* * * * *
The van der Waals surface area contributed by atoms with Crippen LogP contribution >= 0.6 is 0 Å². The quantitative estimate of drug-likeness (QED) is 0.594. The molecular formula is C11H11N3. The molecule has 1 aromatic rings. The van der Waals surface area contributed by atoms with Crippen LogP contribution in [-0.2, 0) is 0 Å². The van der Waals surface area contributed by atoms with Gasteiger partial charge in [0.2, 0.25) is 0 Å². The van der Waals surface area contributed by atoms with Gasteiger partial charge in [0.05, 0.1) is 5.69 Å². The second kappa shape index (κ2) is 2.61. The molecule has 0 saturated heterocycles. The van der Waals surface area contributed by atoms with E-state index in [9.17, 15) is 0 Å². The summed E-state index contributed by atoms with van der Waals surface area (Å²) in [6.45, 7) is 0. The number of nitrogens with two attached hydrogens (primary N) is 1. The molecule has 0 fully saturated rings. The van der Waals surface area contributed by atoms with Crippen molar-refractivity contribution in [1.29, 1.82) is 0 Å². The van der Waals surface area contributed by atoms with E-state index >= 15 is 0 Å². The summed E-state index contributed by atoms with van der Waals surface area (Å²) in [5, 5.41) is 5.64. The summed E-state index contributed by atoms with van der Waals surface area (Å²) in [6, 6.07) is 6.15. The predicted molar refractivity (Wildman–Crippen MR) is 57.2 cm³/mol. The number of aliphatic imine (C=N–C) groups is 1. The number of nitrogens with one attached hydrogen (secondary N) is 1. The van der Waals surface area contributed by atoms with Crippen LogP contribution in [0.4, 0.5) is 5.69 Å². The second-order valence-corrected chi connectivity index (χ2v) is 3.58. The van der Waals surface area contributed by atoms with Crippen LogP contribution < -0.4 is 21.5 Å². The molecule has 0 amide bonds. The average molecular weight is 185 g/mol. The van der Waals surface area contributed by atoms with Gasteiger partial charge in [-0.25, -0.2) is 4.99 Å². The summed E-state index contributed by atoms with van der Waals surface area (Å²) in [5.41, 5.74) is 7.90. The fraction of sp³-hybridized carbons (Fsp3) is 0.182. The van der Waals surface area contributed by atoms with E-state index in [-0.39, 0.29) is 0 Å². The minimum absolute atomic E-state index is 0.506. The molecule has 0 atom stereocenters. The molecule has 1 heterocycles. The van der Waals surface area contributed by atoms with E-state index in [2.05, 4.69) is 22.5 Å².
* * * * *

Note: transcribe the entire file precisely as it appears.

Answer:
The van der Waals surface area contributed by atoms with Crippen LogP contribution >= 0.6 is 0 Å². The quantitative estimate of drug-likeness (QED) is 0.594. The molecular formula is C11H11N3. The molecule has 1 aromatic rings. The van der Waals surface area contributed by atoms with Crippen LogP contribution in [-0.2, 0) is 0 Å². The van der Waals surface area contributed by atoms with Gasteiger partial charge in [0.2, 0.25) is 0 Å². The van der Waals surface area contributed by atoms with Gasteiger partial charge in [0.05, 0.1) is 5.69 Å². The second kappa shape index (κ2) is 2.61. The molecule has 0 saturated heterocycles. The van der Waals surface area contributed by atoms with E-state index in [9.17, 15) is 0 Å². The summed E-state index contributed by atoms with van der Waals surface area (Å²) in [6.45, 7) is 0. The number of nitrogens with two attached hydrogens (primary N) is 1. The molecule has 0 fully saturated rings. The van der Waals surface area contributed by atoms with Crippen molar-refractivity contribution in [1.29, 1.82) is 0 Å². The van der Waals surface area contributed by atoms with E-state index >= 15 is 0 Å². The summed E-state index contributed by atoms with van der Waals surface area (Å²) in [5, 5.41) is 5.64. The summed E-state index contributed by atoms with van der Waals surface area (Å²) in [6, 6.07) is 6.15. The predicted molar refractivity (Wildman–Crippen MR) is 57.2 cm³/mol. The number of aliphatic imine (C=N–C) groups is 1. The number of nitrogens with one attached hydrogen (secondary N) is 1. The van der Waals surface area contributed by atoms with Crippen LogP contribution in [0.4, 0.5) is 5.69 Å². The second-order valence-corrected chi connectivity index (χ2v) is 3.58. The van der Waals surface area contributed by atoms with Crippen LogP contribution < -0.4 is 21.5 Å². The molecule has 0 amide bonds. The average molecular weight is 185 g/mol. The van der Waals surface area contributed by atoms with Gasteiger partial charge in [-0.25, -0.2) is 4.99 Å². The summed E-state index contributed by atoms with van der Waals surface area (Å²) in [5.41, 5.74) is 7.90. The fraction of sp³-hybridized carbons (Fsp3) is 0.182. The van der Waals surface area contributed by atoms with E-state index in [-0.39, 0.29) is 0 Å². The minimum absolute atomic E-state index is 0.506. The molecule has 0 atom stereocenters. The molecule has 1 heterocycles. The van der Waals surface area contributed by atoms with E-state index in [2.05, 4.69) is 22.5 Å².